“We are now faced with another unforeseen circumstance as the sales that we have generated since mid-May have far exceeded our post re-opening forecast,” Spilman said. “Although store traffic has been down, digital interaction and store close ratios have been at record levels, resulting in written sales for June that were essentially flat to 2019 levels with fewer stores in the fleet.  Also, sales have been surprisingly strong to our independent dealers outside of the Bassett store network. While encouraging, given the economic turmoil that the pandemic has created, we are uncertain as to our ability to continue to sell at the current pace for the remainder of 2020. Nevertheless, our retail backlogs are now at record highs and we are concerned about our short term ability to return our wholesale production and shipping to the levels that are necessary to properly service our customers. Although we have gone to great lengths and expense to maintain the safest workplace environments possible while rigidly adhering to every jurisdictional protocol, we continue to confront COVID cases amongst our employee base. We have also found it difficult to return to desired staffing levels, particularly in our upholstery manufacturing plants. All of this has kept our shipping in June at about 70 percent of last year’s rate. While we are working overtime to step up the pace, we acknowledge that reaching the necessary production goals will take time.”

“Once again, the new realities of the COVID crisis are forcing us to think differently about many aspects of our business,” Spilman said. “The migration to digital brand research and compressed transaction cycles have caused us to comprehensively evaluate all of our American made custom products. While our Custom Upholstery, Custom Dining, and Bench Made programs continue to be our most successful offerings, they are not conducive to web transactions; most of these items must be purchased in a store. Furthermore, we offer many upholstery trim options, fabrics, finishes that have low rates of sale and that make web navigation more difficult for the consumer. Consequently, we have decided to begin to methodically re-design each one of these important programs over the next several months. Our intent is to continue to offer the consumer custom options that will help them personalize their home but do so in an edited fashion that will provide a better web experience in the research phase and will also allow the purchase to be made either on the web or in the store. First up is our Custom Dining program that is almost 20 years in the making. We also plan to heavily emphasize our ‘Made in America’ story and utilize locally harvested and organic materials when possible. This will all take time but new products will begin to appear this fall and web work is underway. Part of our operating charges for the quarter are related to existing raw materials that will no longer be part of the mix and to the selloff of retail inventory that has become obsolete as a result of the new thinking. We are energized by the ability to offer a compelling assortment of custom products, sustainably ‘Made in America’ under the 118 year old Bassett brand.”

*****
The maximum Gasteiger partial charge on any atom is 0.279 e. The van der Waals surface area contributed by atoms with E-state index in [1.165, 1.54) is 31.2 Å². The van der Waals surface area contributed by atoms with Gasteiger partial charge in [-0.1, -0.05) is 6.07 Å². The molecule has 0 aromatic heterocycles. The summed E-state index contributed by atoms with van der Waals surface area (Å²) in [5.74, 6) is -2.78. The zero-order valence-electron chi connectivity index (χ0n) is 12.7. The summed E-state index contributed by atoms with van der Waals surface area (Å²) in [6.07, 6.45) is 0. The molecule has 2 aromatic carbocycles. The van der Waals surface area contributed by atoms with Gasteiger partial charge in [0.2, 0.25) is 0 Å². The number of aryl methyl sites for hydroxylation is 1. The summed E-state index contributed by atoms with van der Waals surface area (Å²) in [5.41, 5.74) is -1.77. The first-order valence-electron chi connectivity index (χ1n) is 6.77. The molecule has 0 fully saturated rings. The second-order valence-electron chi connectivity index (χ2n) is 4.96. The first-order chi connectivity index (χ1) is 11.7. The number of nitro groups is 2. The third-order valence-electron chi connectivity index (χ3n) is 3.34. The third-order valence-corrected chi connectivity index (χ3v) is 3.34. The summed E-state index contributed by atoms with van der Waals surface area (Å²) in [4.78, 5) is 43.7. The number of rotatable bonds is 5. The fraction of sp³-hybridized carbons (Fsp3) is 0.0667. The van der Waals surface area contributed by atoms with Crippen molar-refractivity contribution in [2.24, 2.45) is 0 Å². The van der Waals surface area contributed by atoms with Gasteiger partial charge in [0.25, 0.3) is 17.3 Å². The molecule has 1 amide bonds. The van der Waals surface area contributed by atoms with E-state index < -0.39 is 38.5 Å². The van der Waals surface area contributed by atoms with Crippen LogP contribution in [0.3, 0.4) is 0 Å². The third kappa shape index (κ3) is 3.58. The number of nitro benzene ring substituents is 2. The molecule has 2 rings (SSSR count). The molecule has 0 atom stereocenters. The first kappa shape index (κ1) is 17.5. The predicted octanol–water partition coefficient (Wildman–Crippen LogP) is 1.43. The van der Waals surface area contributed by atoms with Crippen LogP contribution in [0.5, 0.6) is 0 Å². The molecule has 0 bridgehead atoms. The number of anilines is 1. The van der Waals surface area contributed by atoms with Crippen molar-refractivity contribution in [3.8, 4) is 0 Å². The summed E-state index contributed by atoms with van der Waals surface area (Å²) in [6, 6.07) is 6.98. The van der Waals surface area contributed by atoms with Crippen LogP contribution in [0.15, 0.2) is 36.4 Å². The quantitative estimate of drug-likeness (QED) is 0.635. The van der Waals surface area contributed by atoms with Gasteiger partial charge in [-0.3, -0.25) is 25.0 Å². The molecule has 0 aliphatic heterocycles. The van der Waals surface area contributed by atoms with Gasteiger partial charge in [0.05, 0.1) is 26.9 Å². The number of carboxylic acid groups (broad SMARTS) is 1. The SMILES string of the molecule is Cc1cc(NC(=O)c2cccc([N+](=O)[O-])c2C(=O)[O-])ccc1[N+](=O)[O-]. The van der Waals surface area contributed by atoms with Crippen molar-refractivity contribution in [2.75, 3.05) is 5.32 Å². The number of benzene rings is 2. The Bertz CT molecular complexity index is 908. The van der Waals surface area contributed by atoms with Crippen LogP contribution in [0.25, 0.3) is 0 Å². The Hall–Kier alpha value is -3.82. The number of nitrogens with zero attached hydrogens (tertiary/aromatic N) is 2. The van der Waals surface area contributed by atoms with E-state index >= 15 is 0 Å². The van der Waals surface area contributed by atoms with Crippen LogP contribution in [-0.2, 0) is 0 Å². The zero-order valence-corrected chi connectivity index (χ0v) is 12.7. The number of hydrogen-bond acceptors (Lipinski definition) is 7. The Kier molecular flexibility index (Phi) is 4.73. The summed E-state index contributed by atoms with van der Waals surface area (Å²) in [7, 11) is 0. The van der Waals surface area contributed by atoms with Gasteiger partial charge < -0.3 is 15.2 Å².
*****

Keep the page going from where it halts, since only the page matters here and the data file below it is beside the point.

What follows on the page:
“There is no doubt that we have been wounded by the pandemic,” said Spilman. “Cash receipts in the first six weeks of the crisis were off by 70 percent. We took drastic measures to protect the Company, including laying off or furloughing over 50 percent of our associates, which was devastating. On the shareholder front, our stock price has been hammered and we have suspended the payment of the dividend that our Board of Directors approved in mid-March, the week before COVID-19 erupted across the nation. Almost four months later, we continue to have associates contract the virus and several states that are particularly strong for our business are dealing with a resurgence of COVID-19.  Despite all of this, I am once again proud of the Bassett team and the sacrifices that many have made for the long term health of the Company during these very trying times. And I believe that these efforts, our new programs, our progress in digital commerce, and the recent return to a more normalized sales trend underscore the inherent strength of our brand and our people and will serve as a platform to successfully propel Bassett into what will undoubtedly be a very different post-COVID new world.”

 

 

more recommended stories